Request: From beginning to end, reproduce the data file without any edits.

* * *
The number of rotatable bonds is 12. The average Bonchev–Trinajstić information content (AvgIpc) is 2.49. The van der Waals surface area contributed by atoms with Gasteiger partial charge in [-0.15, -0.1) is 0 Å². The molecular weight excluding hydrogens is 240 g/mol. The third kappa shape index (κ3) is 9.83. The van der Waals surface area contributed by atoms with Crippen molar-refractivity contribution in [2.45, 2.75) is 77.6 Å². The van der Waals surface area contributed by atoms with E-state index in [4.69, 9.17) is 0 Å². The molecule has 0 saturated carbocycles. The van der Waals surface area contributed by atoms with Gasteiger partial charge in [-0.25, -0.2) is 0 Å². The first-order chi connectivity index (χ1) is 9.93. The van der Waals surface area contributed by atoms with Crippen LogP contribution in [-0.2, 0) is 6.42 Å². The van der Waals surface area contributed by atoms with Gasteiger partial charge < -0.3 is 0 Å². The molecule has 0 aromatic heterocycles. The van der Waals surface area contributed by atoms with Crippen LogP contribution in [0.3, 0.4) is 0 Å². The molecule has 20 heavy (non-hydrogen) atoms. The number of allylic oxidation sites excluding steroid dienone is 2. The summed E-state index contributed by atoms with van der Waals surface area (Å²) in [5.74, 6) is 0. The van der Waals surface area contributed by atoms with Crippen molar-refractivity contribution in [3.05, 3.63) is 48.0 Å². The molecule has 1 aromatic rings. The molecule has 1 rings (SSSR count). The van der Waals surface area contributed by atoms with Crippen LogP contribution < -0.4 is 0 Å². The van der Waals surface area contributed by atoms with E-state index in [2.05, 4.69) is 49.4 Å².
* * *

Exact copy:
The number of rotatable bonds is 12. The average Bonchev–Trinajstić information content (AvgIpc) is 2.49. The van der Waals surface area contributed by atoms with Gasteiger partial charge in [-0.15, -0.1) is 0 Å². The molecular weight excluding hydrogens is 240 g/mol. The third kappa shape index (κ3) is 9.83. The van der Waals surface area contributed by atoms with Crippen molar-refractivity contribution in [2.45, 2.75) is 77.6 Å². The van der Waals surface area contributed by atoms with E-state index in [4.69, 9.17) is 0 Å². The molecule has 0 saturated carbocycles. The van der Waals surface area contributed by atoms with Gasteiger partial charge in [-0.25, -0.2) is 0 Å². The first-order chi connectivity index (χ1) is 9.93. The van der Waals surface area contributed by atoms with Crippen LogP contribution in [-0.2, 0) is 6.42 Å². The van der Waals surface area contributed by atoms with Gasteiger partial charge < -0.3 is 0 Å². The molecule has 0 aromatic heterocycles. The van der Waals surface area contributed by atoms with Crippen LogP contribution in [0.3, 0.4) is 0 Å². The molecule has 20 heavy (non-hydrogen) atoms. The number of allylic oxidation sites excluding steroid dienone is 2. The summed E-state index contributed by atoms with van der Waals surface area (Å²) in [5.74, 6) is 0. The van der Waals surface area contributed by atoms with Crippen molar-refractivity contribution in [3.05, 3.63) is 48.0 Å². The molecule has 1 aromatic rings. The molecule has 1 rings (SSSR count). The van der Waals surface area contributed by atoms with Crippen LogP contribution < -0.4 is 0 Å². The van der Waals surface area contributed by atoms with E-state index in [2.05, 4.69) is 49.4 Å².